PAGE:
Beloved actor Bob Crane, known for his performance on ‘Hogan’s Heroes’ was found dead in his apartment on June 29, 1978. An unknown assailant brutally beat the actor with a camera tripod, then strangled him with an electrical cord. The investigation into the actor’s mysterious death led to the reveal of his sexual escapades, which were filmed on a camera found in Crane’s apartment. Many believe his double life led ultimately led to his brutal demise. At one point in the case, Crane’s best friend, John Carpenter, was charged for his murder, but in 1994, a court acquitted him of all charges due to inconsistencies in the forensic evidence. With Carpenter being the only suspect charged and later acquitted for the murder and the lack of evidence, Crane’s case won’t be solved any time soon.

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Source: CBS; SCOTTSDALE POLICE DEPARTMENT
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THE TYLENOL MURDERS

A series of mysterious poisoning deaths occurred in the Chicago area in 1982. Further investigations into the poisonings led to the discovery that all victims had taken Tylenol capsules tainted with potassium cyanide prior to their deaths. There was only one suspect in the case, James Lewis, who took responsibility for the poisonings. Lewis wrote a ransom letter to Johnson & Johnson, the manufacturer of Tylenol, demanding $1 million to stop the murders. It was later discovered that Lewis did not have ties to the Chicago Tylenol poisonings, though police did charge him with extortion, sentencing him to 20 years in prison.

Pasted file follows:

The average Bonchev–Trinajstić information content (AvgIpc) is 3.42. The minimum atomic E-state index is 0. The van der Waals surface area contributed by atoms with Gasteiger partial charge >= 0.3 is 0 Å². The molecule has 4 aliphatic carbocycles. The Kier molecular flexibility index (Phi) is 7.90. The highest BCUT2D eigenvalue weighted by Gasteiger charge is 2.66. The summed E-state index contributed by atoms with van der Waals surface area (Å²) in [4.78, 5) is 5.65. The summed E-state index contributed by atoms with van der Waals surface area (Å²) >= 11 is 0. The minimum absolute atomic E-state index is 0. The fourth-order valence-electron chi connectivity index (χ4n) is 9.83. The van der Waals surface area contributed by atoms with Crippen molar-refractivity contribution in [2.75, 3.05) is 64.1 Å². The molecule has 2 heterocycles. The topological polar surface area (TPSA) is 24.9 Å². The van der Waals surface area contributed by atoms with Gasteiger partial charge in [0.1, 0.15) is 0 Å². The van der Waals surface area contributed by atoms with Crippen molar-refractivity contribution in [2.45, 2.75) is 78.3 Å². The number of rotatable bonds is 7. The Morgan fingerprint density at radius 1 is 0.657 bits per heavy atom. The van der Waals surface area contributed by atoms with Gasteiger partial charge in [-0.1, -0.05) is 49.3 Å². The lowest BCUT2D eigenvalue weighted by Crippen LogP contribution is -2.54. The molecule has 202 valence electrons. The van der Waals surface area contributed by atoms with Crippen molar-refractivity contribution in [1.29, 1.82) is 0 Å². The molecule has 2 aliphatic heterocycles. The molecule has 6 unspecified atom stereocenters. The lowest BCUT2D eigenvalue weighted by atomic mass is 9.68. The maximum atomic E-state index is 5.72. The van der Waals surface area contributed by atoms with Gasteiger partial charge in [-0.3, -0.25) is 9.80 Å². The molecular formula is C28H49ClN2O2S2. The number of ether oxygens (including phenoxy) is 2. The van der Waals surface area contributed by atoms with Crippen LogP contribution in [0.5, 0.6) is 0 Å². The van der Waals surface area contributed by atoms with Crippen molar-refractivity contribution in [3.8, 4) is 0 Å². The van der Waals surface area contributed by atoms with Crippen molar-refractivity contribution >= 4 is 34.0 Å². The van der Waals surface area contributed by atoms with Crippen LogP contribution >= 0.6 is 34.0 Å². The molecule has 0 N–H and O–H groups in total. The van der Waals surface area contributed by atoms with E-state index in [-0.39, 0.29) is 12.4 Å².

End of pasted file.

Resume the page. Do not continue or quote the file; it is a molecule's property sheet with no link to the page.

Almost 40 years later, the poisonings remain unsolved, given how easily it was to tamper with medicine without leaving any physical evidence to trace back to the killer.

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Source: MEGA
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THE GARDNER MUSEUM HEIST

In 1990, two men dressed as cops entered the famous Isabella Stewart Gardner Museum and stole 13 pieces of precious artwork. Security officers watching the museum that fateful night were severely beaten and tied up before the suspects took the artwork. Pieces from Johannes Vermeer, Rembrandt van Rijn, Edgar Degas and many more were taken and have remained missing for over thirty years. While several individuals have been accused of facilitating the heist, no charges have been made on potential suspects. The museum is offering a $13 million reward for any information that leads to the recovery of the stolen art pieces.

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Source: ISABELLA STEWART GARDNER MUSEUM
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THE SOMERTON MAN

A man simply known as “Mr. S” or the “Somerton Man” was found dead on a beach on Dec. 1, 1948. To this day, no one knows the true identity of this mysterious man. Police sent the man’s photographs and DNA across the globe, though a match was never found. A further investigation into the case led to the discovery of a piece of paper tucked in the man’s clothes with the phrase, ‘Taman Shud’ written on it. ‘Taman Shud’ translates to “finished” or “the end” in Persian, according to CNN News. With no leads on the case, police buried the body of the Somerton Man in June 1949.

Despite the number of people trying to claim Somerton man’s body, the man’s identity remains unknown, which means it’s highly unlikely his case will be solved.

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Source: Australian Government